In this situation, social structure is the most logical explanation for the behavior of the inmates and the remaining criminal behavior. It is believed many of the individuals had hard struggles before entering the prison, hence the need to rely on gang interactions. The Pelican Bay State Prison was an environment to prove yourself to other gang members and represent the gang. You had to acquire strength, determination, and overall a violent nature. Many fights broke out in that prison, and most prisoners left with more strength and potential to continue in gang violence upon release from the prison.
Gangs in prison is not a new phenomena, gangs in prisons have been prevalent since the 1960’s and continue to have a major role in the corrections system today. To understand why gangs continues to have such a high impact on the system we must look at the history and types of gangs, how they developed in the corrections system and the impact these gangs have on the violence in the prison. What actions are being taken to deplete these gangs of their power and organizations in prison today? First, what is the definition of “gang”? One definition is “a group of criminal or hoodlums who band together for mutual protections and profit”.
The influx of prisoners poses issues such as gang rivalries, and violent confrontations, not only among the prisoners themselves but also between them and the prison guards. At Corcoran State Prison, on “gladiator days” officers forced rival gang members to fight, and shot them both for entertainment(Schlosser). In private Juvenile detention centers such as YSI facilities, staff often choose to not report most assaults and major fights to avoid scrutiny for violating their contracts and the rules of the Department of Juvenile Justice. Overcrowding also leads to inconveniences such as double-bunking, which urges aggression, violence, and stress-induced mental disorders. The incarceration system in the United States has inflicted much damage on societal well-being, caused by privatization of prisons, war on drugs, and overcrowding of prison cells.
There are STG’s that were created outside of the prison walls and were formed on the inside as those members became incarcerated. There are STG’s that are active both inside and outside of the prisons. No matter what kind of gang it is, every gang presents serious problems and concerns for the prisons and for law enforcement outside of the prisons. Of the numerous gangs that operate in the prison systems today there are a few that are larger and better known then others. Some of those larger gangs include, The Aryan Brotherhood, The Black Guerilla Family and The Mexican Mafia.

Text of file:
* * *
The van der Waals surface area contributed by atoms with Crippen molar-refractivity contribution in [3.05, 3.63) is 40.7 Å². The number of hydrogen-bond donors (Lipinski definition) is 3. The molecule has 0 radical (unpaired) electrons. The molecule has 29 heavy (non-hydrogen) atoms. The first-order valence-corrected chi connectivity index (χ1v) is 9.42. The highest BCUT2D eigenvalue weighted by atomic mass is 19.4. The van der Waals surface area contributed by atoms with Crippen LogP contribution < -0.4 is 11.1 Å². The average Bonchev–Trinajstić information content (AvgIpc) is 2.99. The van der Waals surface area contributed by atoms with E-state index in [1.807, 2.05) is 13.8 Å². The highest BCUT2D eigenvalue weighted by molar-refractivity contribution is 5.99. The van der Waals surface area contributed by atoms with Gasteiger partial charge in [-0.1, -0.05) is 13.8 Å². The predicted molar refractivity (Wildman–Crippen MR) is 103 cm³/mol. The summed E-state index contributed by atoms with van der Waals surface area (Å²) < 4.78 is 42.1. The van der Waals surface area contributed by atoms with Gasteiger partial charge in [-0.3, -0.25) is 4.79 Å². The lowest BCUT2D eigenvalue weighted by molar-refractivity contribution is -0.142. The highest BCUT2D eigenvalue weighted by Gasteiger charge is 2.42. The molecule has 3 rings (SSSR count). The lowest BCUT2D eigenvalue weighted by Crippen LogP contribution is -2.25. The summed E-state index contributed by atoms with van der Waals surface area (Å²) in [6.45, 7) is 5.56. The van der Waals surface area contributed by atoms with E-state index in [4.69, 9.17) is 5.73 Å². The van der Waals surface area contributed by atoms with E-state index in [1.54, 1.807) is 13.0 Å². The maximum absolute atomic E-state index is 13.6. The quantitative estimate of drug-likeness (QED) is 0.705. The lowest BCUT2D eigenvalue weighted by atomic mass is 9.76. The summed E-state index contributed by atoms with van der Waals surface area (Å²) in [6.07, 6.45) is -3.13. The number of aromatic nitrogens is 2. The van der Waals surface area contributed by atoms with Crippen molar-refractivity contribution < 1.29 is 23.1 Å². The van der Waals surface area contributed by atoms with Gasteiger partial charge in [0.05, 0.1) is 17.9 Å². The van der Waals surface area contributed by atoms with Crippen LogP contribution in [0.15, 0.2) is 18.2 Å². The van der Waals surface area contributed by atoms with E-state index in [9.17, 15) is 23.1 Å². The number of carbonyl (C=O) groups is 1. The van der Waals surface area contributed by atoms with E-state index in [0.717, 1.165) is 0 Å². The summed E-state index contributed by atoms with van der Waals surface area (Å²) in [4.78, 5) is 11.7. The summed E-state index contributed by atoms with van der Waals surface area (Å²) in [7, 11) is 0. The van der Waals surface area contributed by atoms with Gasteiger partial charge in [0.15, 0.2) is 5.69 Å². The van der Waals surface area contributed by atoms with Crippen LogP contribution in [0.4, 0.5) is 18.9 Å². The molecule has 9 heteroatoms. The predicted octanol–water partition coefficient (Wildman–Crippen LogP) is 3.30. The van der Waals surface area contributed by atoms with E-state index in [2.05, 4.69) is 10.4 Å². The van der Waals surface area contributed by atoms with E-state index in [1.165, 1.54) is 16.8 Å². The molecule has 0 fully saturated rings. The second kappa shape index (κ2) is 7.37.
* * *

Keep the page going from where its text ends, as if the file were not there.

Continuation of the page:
These new gang chapters sometimes become rivals to the original gang (Major Prison Gangs). Prison gangs are responsible for a wide varity of illegal activities. Along with offering protection to its gang members, prison gangs handle the drug, tobacco, and alcohol trafficking inside the prison. They are able and often bribe or scare other inmates and staff to “look the other way” as they commit their crimes. Larger prison gangs can even influence organized crime outside of prison.
Overcrowding has become a major issue in the United States mainly because nonviolent drug addicted offenders are repeating behaviors and ending up in jail. As a result, criminals are receiving early releases, violence in the institutions is on the rise, and non-violent prisoners are not receiving the rehabilitation that they need. The elimination of federal parole and
Prison gangs offer protection to their members and also try to control the sale of drugs, tobacco, and alcohol inside the correctional facility. In addition, many prison gangs involve themselves in prostitution, assaults, and murders (Prison Gang Profiles, 2006). Prison and law enforcement officials have replaced the
Donna King (Smart Justice) described her experience in jail as “Each prison sentence I went through, my crimes got bigger. I started to learn new things about crime.” While the criminal is in prison they cannot commit crimes, however, when released a large number (44% of Victorian prisoners) reoffend, are caught, and jailed again. Society needs to accept that for the vast majority of criminals, there is no magic wand that can be waved to make them see the error of their ways and lead a crime-free life. They are unable - and do not want - to hold down a regular job; they see crime as a way of life, a source of
Prison life can be very treacherous. Overcrowding exaggerates conflicts and tensions that occur on an average day, which makes the task of keeping the prison secure and safe. Inmates within the prison as a rule are joined by racial groups; at times the racial groups are joined together by gang affiliation. The prison’s surroundings impact the institutional management and custody by the mounting populace and the gangs within the facility. The rise of gang membership has divided the shared system into contending groups, which amplifies the potential for violence.
The physical and psychological impact of prison is far more likely to have a serious and negative impact than a similar sentence would have on an adult prisoner. Juveniles should never be in prison with adults because not only they are more likely to be corrupted by the prison environment, but there is also the persistent danger of abuse including sexual abuse and health risks. ‘The greatest danger is physical and sexual assault by adults housed in the same facility, including inmate trustees who may have access to juveniles in ‘separate’ quarters in jail.’ (Clement 395). Juvenile delinquents need help and a direction in life should be given to them. Placing them in adult prison subjects them to violence and exploitation, and deprives them of the chance to start their new lives.